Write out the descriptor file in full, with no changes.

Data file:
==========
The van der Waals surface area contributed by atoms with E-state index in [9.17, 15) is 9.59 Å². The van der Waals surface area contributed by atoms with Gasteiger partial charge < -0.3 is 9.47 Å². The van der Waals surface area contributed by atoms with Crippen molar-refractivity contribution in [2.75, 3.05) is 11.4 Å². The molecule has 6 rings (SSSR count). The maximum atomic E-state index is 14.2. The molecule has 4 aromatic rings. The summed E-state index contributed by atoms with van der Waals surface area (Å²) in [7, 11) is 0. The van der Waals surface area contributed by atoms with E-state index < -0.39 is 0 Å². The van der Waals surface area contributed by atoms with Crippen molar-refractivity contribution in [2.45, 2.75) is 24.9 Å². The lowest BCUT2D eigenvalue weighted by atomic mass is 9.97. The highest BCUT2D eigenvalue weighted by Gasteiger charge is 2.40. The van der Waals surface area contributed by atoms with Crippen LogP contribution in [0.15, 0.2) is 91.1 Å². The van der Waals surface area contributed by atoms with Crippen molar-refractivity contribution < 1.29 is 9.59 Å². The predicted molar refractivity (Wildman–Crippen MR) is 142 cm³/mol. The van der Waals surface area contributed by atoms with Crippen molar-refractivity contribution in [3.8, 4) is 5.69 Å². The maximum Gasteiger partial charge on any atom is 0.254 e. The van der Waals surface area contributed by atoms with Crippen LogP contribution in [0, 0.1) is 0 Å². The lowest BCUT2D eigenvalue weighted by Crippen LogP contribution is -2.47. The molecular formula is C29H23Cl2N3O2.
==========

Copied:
The van der Waals surface area contributed by atoms with E-state index in [9.17, 15) is 9.59 Å². The van der Waals surface area contributed by atoms with Gasteiger partial charge < -0.3 is 9.47 Å². The van der Waals surface area contributed by atoms with Crippen molar-refractivity contribution in [2.75, 3.05) is 11.4 Å². The molecule has 6 rings (SSSR count). The maximum atomic E-state index is 14.2. The molecule has 4 aromatic rings. The summed E-state index contributed by atoms with van der Waals surface area (Å²) in [7, 11) is 0. The van der Waals surface area contributed by atoms with E-state index < -0.39 is 0 Å². The van der Waals surface area contributed by atoms with Crippen molar-refractivity contribution in [2.45, 2.75) is 24.9 Å². The lowest BCUT2D eigenvalue weighted by atomic mass is 9.97. The highest BCUT2D eigenvalue weighted by Gasteiger charge is 2.40. The van der Waals surface area contributed by atoms with Crippen LogP contribution in [0.15, 0.2) is 91.1 Å². The van der Waals surface area contributed by atoms with Crippen molar-refractivity contribution < 1.29 is 9.59 Å². The predicted molar refractivity (Wildman–Crippen MR) is 142 cm³/mol. The van der Waals surface area contributed by atoms with Crippen molar-refractivity contribution in [3.8, 4) is 5.69 Å². The maximum Gasteiger partial charge on any atom is 0.254 e. The van der Waals surface area contributed by atoms with Crippen LogP contribution in [0, 0.1) is 0 Å². The lowest BCUT2D eigenvalue weighted by Crippen LogP contribution is -2.47. The molecular formula is C29H23Cl2N3O2.